In the years just after my father passed away in 1977, my mother found that life of the farm in the country was too lonely with a minimal amount of company around. Eventually she purchased a little house on Pershing Avenue in Brockway where she would have easier access to the church, select stores around town, the senior center’s activities, and many friends who were already living in town and the good friends who had automobiles and were looking for convenient travel companions.

That left the farm house empty and brought on the greatest time of sadness for me as I walked past those dark windows each evening on my way to the barn for chores. We discussed just what we needed to do with the house – certainly not put it up for sale since it would be standing right in the middle of everything else, we had on the farm. It would be better to rent it out, but we would want to find a renter who would be a good neighbor and still not cause any damage to the property.

Then our friend Betty Thompson, who had lived for many years right behind the Tastee Freeze stopped in to introduce us to her neighbor Helen Jean Kent, a widow who had recently moved to Brockway from the Clearfield Area with her six children, three sons and three daughters. Betty’s timing was just right and, our family agreed that their rental request was “meant to happen.” Her family had moved to our town in 1977, and came to our farm in the spring of 1979. Jean became a member of our family and stayed with us until the spring of 2019, almost 40 years before moving to Lancaster County to live near her daughter Tammy.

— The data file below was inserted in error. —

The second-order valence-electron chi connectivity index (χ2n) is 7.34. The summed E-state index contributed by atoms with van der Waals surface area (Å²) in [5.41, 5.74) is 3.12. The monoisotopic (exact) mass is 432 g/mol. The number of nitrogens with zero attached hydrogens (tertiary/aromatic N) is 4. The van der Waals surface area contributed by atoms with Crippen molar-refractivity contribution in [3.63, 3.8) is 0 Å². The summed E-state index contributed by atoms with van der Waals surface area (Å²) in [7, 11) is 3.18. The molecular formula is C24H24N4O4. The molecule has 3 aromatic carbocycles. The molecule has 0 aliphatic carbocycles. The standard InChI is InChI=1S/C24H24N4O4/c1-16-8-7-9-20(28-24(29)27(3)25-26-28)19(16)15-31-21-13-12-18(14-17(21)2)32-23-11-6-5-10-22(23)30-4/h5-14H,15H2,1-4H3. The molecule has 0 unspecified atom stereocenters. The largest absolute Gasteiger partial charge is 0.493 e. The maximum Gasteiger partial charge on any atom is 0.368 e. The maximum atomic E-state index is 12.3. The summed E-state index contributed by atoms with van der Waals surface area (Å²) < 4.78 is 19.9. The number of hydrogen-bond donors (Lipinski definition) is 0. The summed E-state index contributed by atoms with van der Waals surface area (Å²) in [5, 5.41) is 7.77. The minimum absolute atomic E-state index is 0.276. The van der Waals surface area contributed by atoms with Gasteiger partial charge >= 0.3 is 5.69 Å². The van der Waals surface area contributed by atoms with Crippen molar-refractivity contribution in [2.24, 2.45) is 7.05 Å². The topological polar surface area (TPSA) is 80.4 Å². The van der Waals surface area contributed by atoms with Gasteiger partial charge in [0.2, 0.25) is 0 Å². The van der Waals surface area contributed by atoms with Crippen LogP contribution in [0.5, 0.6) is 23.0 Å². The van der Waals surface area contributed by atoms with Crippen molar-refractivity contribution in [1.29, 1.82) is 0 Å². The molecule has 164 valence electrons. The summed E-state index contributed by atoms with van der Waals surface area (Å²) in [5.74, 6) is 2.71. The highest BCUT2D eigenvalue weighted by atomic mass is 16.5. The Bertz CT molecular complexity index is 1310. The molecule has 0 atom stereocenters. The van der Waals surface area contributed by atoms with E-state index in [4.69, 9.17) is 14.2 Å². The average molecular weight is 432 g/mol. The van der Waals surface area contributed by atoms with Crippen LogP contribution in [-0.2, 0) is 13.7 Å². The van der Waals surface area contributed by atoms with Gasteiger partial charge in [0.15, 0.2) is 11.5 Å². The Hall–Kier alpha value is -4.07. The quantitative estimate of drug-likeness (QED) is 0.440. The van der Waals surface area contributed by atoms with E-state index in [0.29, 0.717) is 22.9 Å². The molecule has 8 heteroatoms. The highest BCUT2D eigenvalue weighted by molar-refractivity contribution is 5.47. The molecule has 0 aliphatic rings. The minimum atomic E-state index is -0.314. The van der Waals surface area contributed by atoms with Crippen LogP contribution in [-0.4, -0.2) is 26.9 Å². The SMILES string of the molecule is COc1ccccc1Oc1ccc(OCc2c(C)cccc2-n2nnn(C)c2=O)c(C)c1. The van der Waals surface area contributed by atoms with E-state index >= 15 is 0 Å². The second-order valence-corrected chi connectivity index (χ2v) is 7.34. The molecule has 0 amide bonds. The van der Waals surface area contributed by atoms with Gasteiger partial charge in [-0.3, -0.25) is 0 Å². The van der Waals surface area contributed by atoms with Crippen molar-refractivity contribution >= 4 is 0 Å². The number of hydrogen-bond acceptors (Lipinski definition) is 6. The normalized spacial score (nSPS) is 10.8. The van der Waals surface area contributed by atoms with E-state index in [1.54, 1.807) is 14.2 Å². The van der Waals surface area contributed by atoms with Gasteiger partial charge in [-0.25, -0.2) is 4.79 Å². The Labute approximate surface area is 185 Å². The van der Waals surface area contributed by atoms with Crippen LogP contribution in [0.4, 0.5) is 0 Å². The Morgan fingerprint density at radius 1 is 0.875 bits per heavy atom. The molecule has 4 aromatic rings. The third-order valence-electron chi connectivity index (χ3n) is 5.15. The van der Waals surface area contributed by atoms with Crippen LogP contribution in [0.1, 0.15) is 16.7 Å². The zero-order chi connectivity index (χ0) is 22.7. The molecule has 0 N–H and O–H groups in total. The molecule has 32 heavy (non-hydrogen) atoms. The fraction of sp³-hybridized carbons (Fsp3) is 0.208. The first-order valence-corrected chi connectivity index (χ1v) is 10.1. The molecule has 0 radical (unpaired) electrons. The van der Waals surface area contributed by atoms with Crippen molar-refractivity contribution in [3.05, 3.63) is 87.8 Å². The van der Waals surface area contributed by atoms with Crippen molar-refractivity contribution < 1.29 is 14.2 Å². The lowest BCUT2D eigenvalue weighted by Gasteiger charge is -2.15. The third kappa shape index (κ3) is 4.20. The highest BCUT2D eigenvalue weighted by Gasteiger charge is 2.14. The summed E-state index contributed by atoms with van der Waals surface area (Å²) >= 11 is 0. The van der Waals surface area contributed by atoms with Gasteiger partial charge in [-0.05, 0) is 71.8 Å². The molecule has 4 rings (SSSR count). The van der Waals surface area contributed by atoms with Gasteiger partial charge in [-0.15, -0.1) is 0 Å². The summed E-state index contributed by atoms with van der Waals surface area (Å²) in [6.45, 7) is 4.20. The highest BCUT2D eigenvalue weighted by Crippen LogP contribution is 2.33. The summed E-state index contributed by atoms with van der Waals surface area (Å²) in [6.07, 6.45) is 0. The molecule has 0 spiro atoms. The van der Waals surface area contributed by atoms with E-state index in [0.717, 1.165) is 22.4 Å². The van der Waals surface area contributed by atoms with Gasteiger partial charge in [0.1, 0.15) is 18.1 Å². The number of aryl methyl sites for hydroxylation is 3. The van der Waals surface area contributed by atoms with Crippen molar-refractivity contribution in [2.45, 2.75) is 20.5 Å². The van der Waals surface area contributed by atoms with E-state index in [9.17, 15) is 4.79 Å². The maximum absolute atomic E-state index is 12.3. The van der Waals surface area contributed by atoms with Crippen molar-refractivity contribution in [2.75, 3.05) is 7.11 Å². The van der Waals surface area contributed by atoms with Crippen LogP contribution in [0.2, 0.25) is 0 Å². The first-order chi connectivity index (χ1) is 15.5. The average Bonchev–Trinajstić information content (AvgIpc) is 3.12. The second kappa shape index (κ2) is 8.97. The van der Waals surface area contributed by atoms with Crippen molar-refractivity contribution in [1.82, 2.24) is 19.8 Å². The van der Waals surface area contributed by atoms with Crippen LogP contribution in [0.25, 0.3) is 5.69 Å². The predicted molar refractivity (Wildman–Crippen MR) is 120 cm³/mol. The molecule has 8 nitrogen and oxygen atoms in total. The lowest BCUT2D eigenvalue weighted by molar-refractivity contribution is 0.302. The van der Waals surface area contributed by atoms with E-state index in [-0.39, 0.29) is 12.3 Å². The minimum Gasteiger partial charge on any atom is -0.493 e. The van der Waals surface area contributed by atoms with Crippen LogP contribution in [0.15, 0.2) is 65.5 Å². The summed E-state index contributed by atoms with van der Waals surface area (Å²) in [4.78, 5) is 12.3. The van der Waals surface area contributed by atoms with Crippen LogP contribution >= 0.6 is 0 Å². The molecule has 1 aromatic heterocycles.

John Kent, the oldest child, was a young adult at the time and worked for several years at Keith Brothers’ Heating and Plumbing before moving away to New York City in 1980. There he began to serve in church work with Adventist Frontier Missions and became missionaries to Papua, New Guinea, with his spouse Belinda and their four children, the youngest who was born overseas. Back in the states years later, the family settled in Berrien Springs, Michigan, as missionary trainers and consultants. Now they’ve returned to Pennsylvania as John and Belinda live in the Pittsburgh Area where he leads and pastors a micro-church planting movement for people caught in generational poverty and addiction.

Last week, John posted the following on Facebook: “Today I ran for Ahmaud Arbery (the young man who was shot and killed down in South Georgia). On February 23rd of this year, Ahmaud went out for a jog. He was shot and killed by two white men who claimed they thought he was a burglar. The story was buried until a few days ago, when a cellphone video brought the murder into public light. Today is his birthday; he would’ve been 26.” John continued, “In that same month, a good friend of mine, also a black male, went out for a jog in a city park in the evening accompanied by a white friend.